2. We are conditioned to be polite as a way of fitting in.
From an evolutionary point of view, we are conditioned to view fitting in and being accepted within a team as more important than ensuring that the team gains the full benefits of our experience. This is particularly true when we are new to a team or when the team is first forming.
We are also conditioned to show deference to the leader of the team and to people we see as having more experience than us in a particular area of expertise.
Both of these natural tendencies nudge teams towards politeness and hinder individuals from bringing their full leadership potential to the team.
Once you have everyone genuinely engaged behind a shared sense of purpose, your next goal as team leader should be to focus on the quality of interaction between people. Explain to the team your wish to create a culture of candour and ‘psychological safety’- where people feel encouraged to voice their views and where people listen to each other.
Challenging a team to become more candid in their conversations, while maintaining respect for each other, is one of the fastest ways to improve the value and productivity of meetings.
3. Personality determines contribution.
Another block to getting the best out of everyone in the team is the tendency for personality to influence who contributes the most – particularly in a team of 6 or more.
The two dimensions of personality that most determine contribution are extroversion and ‘strength of will’. Neither of these have anything to do with who has the best insights.
High performing teams tend to have a fairly even contribution from each member – not in every conversation but over time.
Share the importance of equal contribution and challenge people to reflect on and take responsibility for their own contribution.
4. Confirmation bias.
Confirmation bias is the tendency we all have to look for information that confirms our current views and to filter out potentially useful insights that don’t fit with our preconceived ideas. This affects the quality of thinking in teams in two ways:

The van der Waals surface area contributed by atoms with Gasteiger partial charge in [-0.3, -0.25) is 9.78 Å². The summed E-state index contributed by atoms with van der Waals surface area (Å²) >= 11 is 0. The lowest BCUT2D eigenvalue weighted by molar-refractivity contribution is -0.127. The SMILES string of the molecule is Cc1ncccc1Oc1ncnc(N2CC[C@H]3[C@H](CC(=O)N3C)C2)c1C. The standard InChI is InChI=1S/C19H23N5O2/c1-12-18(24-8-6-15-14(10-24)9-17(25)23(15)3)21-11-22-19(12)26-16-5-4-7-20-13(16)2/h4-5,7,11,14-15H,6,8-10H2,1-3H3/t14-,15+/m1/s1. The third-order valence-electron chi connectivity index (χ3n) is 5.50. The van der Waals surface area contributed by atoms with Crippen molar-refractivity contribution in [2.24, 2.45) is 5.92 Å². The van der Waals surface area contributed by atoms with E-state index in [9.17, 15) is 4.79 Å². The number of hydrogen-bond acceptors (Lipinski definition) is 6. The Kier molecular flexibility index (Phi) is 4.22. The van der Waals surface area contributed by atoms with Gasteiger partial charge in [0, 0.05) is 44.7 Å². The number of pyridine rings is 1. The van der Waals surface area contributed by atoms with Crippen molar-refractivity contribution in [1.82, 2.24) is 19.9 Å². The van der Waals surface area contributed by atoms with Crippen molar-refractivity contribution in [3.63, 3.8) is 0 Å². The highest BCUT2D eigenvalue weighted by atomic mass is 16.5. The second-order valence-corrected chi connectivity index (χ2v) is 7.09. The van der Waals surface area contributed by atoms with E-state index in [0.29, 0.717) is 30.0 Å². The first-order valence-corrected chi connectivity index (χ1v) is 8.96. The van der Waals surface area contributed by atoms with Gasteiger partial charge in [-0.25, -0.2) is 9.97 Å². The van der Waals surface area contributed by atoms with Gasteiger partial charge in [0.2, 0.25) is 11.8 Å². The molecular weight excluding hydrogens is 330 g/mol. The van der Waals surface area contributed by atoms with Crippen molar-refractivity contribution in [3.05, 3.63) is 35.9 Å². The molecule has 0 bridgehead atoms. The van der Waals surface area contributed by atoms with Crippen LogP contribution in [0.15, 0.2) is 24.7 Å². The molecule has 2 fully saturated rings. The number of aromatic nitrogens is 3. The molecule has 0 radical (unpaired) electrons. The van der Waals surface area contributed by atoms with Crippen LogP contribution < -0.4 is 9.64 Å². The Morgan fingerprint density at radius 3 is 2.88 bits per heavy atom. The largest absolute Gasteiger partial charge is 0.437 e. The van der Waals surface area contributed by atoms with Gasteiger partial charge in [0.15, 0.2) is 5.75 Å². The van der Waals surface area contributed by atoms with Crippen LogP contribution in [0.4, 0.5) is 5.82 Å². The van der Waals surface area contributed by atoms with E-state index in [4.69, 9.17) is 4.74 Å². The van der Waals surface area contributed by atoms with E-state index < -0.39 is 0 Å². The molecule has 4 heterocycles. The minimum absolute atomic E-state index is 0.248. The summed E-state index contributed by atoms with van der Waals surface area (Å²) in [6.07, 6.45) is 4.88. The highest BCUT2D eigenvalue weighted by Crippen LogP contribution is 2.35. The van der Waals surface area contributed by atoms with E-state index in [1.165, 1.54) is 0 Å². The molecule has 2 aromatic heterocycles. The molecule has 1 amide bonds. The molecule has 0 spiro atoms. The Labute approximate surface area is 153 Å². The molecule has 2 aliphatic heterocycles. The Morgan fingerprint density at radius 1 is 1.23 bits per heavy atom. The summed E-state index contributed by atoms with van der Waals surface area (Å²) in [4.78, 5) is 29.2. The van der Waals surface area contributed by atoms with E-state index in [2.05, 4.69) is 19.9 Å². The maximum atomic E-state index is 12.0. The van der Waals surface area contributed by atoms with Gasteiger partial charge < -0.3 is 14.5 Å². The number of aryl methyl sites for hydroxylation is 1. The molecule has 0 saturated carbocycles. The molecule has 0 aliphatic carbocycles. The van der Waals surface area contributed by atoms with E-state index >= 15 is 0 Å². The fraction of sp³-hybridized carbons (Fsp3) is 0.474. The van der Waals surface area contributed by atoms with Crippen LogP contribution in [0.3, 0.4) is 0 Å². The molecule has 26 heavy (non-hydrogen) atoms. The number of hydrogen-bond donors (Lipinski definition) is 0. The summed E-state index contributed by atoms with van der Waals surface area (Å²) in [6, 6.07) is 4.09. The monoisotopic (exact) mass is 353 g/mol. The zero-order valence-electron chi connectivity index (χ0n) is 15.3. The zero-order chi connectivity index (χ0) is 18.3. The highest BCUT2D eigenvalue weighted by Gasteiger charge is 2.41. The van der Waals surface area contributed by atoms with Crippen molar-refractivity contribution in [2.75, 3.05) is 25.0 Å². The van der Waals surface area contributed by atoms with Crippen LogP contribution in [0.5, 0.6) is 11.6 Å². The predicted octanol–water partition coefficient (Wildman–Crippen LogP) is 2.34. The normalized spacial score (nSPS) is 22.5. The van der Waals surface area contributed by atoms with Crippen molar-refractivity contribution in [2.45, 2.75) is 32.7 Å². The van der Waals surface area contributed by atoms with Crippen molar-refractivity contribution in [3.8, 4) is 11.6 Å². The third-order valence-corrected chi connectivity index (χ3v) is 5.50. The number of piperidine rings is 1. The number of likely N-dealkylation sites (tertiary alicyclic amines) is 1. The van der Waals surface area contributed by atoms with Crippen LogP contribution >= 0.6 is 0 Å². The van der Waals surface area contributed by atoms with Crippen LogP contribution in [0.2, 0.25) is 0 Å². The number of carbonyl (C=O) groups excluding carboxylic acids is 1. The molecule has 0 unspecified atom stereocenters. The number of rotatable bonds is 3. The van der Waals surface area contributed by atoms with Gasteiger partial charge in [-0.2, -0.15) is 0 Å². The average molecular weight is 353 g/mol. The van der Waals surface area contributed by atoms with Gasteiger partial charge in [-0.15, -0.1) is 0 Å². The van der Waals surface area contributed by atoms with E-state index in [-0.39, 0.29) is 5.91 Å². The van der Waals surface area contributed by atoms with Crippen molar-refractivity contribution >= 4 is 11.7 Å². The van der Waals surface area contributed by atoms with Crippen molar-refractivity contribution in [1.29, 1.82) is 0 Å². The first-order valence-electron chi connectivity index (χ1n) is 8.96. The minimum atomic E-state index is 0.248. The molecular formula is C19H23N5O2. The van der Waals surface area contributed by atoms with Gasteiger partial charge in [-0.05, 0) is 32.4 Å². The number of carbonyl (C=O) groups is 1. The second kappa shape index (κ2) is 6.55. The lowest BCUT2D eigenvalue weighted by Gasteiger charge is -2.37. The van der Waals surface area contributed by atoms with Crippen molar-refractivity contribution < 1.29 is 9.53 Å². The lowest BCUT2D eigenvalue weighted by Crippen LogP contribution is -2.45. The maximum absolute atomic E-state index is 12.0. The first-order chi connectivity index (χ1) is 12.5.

- We tend to enter into conversations we have strong feelings about, with a view to getting our point across, rather than focusing on the potential to expand our perspective. This gets in the way of open dialogue.
- It also explains how teams fall very quickly into ‘group think’ - because the first line of thinking to emerge has a disproportionate influence on what the group thinks.
The lesson here for us as team leaders is the importance of developing skills and behaviours in the team around open dialogue, encouraging people to explore each others’ thinking and being open to challenge.
Improving the performance of your team
If you are interested in exploring how we might be able to help you develop a culture of high performance in your team or teams, email John Bull - email@example.com
Alternatively, if you would like to benchmark the culture in your team against seven key conditions for high performance, send a request to firstname.lastname@example.org
We will send you a link to an online survey which you can complete yourself or share with the whole team. This is an excellent first step in opening up an honest conversation within the team around how you can improve your collective performance.